How to Get Started
Law firms handling these cases invite potential clients to submit some basic information on-line (which makes it easier for you and the firm to discuss your potential case). Some firms use TV and other advertising which invites you to call a toll-free number (sometimes these calls are not to a law firm but rather to a phone bank and handled by people who simply write down your information to pass on).

Talc-Ovarian Cancer Litigation Timeline 

November 22, 2013
Deane Berg brought the first talcum powder lawsuit against Johnson & Johnson after being diagnosed with ovarian cancer. A federal jury sided with Berg, but no damages were awarded, because there wasn’t enough evidence connecting her diagnosis with talc. The jury did state that women should have been warned about the potential risks. Deane Berg continues to speak out about the lack of an ovarian cancer warning on talc-containing powders.
February 22, 2016 - $72 million awarded
Jackie Fox was diagnosed with terminal cancer and passed away in 2015 after using Johnson’s baby powder for years. Her family was awarded $72 million dollars when her attorneys proved that Johnson & Johnson knew about studies linking its products to ovarian cancer and failed to warn customers about possible dangers.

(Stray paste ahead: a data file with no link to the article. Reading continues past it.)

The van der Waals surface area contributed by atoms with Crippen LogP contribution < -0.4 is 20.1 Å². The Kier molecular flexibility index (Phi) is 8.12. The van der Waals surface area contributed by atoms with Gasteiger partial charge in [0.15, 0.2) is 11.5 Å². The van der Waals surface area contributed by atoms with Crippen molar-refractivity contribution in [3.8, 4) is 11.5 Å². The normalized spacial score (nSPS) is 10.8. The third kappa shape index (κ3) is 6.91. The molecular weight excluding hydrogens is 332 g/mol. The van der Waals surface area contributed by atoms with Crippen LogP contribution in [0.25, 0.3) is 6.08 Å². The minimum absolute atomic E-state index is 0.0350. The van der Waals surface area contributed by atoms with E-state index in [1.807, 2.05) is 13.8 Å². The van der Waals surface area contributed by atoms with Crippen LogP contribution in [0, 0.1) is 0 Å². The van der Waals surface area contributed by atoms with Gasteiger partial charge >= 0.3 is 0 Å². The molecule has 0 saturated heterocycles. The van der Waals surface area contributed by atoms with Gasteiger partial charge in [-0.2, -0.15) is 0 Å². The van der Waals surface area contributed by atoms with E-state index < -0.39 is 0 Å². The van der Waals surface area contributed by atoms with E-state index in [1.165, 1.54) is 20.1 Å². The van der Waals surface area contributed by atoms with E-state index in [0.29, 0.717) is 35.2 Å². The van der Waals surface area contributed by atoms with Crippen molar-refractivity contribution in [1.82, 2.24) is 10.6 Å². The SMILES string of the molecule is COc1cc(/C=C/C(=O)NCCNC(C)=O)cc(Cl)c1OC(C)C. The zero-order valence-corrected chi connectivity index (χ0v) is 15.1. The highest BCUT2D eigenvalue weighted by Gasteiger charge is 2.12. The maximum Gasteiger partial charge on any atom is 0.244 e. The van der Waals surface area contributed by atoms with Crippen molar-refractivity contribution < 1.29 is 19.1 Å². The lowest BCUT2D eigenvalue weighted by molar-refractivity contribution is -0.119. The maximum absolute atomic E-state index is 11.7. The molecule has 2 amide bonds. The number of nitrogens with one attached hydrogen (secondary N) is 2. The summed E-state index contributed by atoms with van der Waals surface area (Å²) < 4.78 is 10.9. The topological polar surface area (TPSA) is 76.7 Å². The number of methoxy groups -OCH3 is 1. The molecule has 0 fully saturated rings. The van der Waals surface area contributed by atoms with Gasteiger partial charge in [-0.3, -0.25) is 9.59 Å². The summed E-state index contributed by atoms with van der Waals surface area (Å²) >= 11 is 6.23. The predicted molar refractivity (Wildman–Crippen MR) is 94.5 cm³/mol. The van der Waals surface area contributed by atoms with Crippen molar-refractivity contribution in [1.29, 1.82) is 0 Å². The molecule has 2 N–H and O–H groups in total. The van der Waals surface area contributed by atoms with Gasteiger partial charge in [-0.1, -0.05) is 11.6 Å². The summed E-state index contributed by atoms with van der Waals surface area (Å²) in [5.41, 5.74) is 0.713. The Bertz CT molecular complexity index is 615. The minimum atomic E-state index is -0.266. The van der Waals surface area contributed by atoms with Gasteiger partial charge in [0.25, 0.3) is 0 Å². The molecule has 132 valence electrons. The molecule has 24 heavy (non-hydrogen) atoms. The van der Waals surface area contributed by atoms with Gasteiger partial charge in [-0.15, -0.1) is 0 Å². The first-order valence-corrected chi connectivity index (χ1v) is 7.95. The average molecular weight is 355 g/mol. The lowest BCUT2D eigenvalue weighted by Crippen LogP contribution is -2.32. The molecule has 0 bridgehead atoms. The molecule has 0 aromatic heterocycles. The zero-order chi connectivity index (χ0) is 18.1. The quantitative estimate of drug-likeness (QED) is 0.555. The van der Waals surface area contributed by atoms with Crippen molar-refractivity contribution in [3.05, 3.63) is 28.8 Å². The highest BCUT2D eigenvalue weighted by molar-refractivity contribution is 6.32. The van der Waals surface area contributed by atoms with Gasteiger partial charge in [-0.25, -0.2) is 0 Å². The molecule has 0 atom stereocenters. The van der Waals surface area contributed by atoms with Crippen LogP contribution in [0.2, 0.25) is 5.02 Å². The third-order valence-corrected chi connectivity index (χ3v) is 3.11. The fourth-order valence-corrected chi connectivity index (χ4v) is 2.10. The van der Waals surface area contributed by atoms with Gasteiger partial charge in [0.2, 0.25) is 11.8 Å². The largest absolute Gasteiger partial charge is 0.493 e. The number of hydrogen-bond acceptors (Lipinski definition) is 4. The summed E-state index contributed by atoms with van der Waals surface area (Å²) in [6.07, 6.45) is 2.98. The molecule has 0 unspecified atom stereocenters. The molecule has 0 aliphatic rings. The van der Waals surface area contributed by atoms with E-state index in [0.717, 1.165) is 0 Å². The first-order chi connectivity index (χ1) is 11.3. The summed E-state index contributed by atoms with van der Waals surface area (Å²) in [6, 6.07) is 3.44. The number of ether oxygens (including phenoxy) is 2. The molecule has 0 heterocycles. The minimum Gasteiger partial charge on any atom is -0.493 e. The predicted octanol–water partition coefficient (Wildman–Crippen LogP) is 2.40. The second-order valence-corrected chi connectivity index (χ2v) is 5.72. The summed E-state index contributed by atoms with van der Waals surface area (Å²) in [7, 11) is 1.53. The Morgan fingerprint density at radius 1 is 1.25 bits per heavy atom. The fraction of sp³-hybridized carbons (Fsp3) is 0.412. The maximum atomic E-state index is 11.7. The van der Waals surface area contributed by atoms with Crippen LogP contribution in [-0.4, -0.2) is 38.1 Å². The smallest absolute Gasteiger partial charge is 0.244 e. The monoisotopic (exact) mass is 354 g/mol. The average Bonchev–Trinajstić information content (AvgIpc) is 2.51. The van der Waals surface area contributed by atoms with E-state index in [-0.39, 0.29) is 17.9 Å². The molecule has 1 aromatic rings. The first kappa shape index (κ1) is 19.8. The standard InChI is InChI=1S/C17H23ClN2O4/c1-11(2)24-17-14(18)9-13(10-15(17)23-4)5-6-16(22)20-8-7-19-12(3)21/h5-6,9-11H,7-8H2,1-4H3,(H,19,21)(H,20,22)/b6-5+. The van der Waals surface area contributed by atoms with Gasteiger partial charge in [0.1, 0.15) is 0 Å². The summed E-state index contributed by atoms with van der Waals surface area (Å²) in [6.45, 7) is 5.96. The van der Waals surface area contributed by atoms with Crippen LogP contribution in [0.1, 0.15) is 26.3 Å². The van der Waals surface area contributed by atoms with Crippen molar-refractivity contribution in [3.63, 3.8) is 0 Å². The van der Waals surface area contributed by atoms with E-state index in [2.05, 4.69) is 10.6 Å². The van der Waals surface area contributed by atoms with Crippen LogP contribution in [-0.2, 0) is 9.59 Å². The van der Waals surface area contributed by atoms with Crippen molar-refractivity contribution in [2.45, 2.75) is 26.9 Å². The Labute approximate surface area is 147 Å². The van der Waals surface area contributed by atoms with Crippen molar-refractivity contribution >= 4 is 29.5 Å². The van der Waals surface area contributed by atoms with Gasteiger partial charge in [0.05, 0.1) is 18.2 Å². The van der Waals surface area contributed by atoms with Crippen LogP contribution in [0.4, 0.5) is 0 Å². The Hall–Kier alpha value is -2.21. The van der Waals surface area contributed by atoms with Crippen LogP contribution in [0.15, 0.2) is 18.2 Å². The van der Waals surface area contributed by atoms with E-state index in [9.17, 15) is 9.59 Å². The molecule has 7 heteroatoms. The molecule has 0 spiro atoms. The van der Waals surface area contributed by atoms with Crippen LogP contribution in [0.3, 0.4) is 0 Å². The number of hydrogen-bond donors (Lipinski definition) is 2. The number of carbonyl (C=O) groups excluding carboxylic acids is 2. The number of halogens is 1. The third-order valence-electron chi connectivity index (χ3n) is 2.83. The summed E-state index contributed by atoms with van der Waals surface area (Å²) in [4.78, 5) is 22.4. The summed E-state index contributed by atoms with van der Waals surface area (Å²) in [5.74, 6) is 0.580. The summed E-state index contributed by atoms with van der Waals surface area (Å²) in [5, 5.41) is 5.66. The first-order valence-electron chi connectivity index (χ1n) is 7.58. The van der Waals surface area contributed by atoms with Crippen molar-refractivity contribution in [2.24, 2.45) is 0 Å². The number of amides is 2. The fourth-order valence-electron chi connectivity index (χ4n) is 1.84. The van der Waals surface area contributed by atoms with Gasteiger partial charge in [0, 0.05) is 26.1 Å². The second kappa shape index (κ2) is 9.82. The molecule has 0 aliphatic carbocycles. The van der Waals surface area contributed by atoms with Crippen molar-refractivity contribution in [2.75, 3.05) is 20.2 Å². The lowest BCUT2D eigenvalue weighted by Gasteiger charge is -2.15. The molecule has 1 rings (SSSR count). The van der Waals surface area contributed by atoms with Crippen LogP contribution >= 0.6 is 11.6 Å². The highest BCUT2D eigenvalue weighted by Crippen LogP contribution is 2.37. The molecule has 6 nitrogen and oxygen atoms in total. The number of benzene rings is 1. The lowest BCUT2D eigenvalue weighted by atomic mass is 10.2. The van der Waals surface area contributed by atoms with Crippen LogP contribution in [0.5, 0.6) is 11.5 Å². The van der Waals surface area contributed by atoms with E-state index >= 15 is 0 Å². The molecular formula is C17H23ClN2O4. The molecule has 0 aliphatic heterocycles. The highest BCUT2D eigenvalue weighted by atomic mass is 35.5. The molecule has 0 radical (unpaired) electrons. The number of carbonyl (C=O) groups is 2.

May 2, 2016 - $55 million awarded
Gloria Ristesund used talc-containing Johnson & Johnson powders for decades before she was diagnosed with ovarian cancer. A state court jury in Missouri found Johnson & Johnson liable for failing to warn about the risk of ovarian cancer posed by talc-containing powder.
October 27, 2016 – $70 million awarded
Deborah Giannecchini used Johnson & Johnson’s baby powder for feminine hygiene for more than four decades. She was diagnosed with ovarian cancer and filed a lawsuit against Johnson & Johnson. A state court jury in St. Louis Missouri found Johnson & Johnson was negligent for failing to warn about the risk of ovarian cancer posed by talc-containing powder and awarded her $70million.
March 3, 2017 – Defense Verdict
A jury found Johnson & Johnson was not responsible for Nora Daniels’ ovarian cancer.